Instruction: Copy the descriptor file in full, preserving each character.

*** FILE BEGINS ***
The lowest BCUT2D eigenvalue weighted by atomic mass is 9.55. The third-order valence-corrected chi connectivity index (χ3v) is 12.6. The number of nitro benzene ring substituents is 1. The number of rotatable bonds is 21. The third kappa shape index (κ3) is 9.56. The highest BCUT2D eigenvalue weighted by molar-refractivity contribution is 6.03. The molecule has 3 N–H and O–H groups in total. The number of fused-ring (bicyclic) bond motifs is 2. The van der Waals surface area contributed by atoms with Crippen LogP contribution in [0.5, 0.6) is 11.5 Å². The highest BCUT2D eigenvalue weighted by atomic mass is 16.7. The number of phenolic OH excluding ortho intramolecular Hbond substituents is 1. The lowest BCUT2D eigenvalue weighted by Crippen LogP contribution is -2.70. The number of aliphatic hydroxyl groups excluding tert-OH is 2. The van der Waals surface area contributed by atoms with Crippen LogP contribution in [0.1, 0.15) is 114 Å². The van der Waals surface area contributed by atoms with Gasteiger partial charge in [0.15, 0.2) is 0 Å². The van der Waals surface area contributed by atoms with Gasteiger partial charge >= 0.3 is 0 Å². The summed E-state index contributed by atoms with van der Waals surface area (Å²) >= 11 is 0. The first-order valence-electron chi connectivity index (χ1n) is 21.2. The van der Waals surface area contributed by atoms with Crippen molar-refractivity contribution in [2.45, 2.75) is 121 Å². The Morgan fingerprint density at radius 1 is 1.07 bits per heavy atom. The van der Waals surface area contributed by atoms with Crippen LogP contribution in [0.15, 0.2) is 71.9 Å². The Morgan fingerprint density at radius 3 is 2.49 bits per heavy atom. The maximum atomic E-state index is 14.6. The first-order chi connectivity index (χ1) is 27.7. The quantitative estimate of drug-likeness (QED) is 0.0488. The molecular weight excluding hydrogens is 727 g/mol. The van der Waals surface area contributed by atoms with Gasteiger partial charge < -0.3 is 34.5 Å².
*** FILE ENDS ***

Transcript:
The lowest BCUT2D eigenvalue weighted by atomic mass is 9.55. The third-order valence-corrected chi connectivity index (χ3v) is 12.6. The number of nitro benzene ring substituents is 1. The number of rotatable bonds is 21. The third kappa shape index (κ3) is 9.56. The highest BCUT2D eigenvalue weighted by molar-refractivity contribution is 6.03. The molecule has 3 N–H and O–H groups in total. The number of fused-ring (bicyclic) bond motifs is 2. The van der Waals surface area contributed by atoms with Crippen LogP contribution in [0.5, 0.6) is 11.5 Å². The highest BCUT2D eigenvalue weighted by atomic mass is 16.7. The number of phenolic OH excluding ortho intramolecular Hbond substituents is 1. The lowest BCUT2D eigenvalue weighted by Crippen LogP contribution is -2.70. The number of aliphatic hydroxyl groups excluding tert-OH is 2. The van der Waals surface area contributed by atoms with Crippen LogP contribution in [0.1, 0.15) is 114 Å². The van der Waals surface area contributed by atoms with Gasteiger partial charge in [0.15, 0.2) is 0 Å². The van der Waals surface area contributed by atoms with Gasteiger partial charge >= 0.3 is 0 Å². The summed E-state index contributed by atoms with van der Waals surface area (Å²) >= 11 is 0. The first-order valence-electron chi connectivity index (χ1n) is 21.2. The van der Waals surface area contributed by atoms with Crippen molar-refractivity contribution in [2.45, 2.75) is 121 Å². The Morgan fingerprint density at radius 1 is 1.07 bits per heavy atom. The van der Waals surface area contributed by atoms with Crippen LogP contribution in [0.15, 0.2) is 71.9 Å². The Morgan fingerprint density at radius 3 is 2.49 bits per heavy atom. The maximum atomic E-state index is 14.6. The first-order chi connectivity index (χ1) is 27.7. The quantitative estimate of drug-likeness (QED) is 0.0488. The molecular weight excluding hydrogens is 727 g/mol. The van der Waals surface area contributed by atoms with Gasteiger partial charge < -0.3 is 34.5 Å².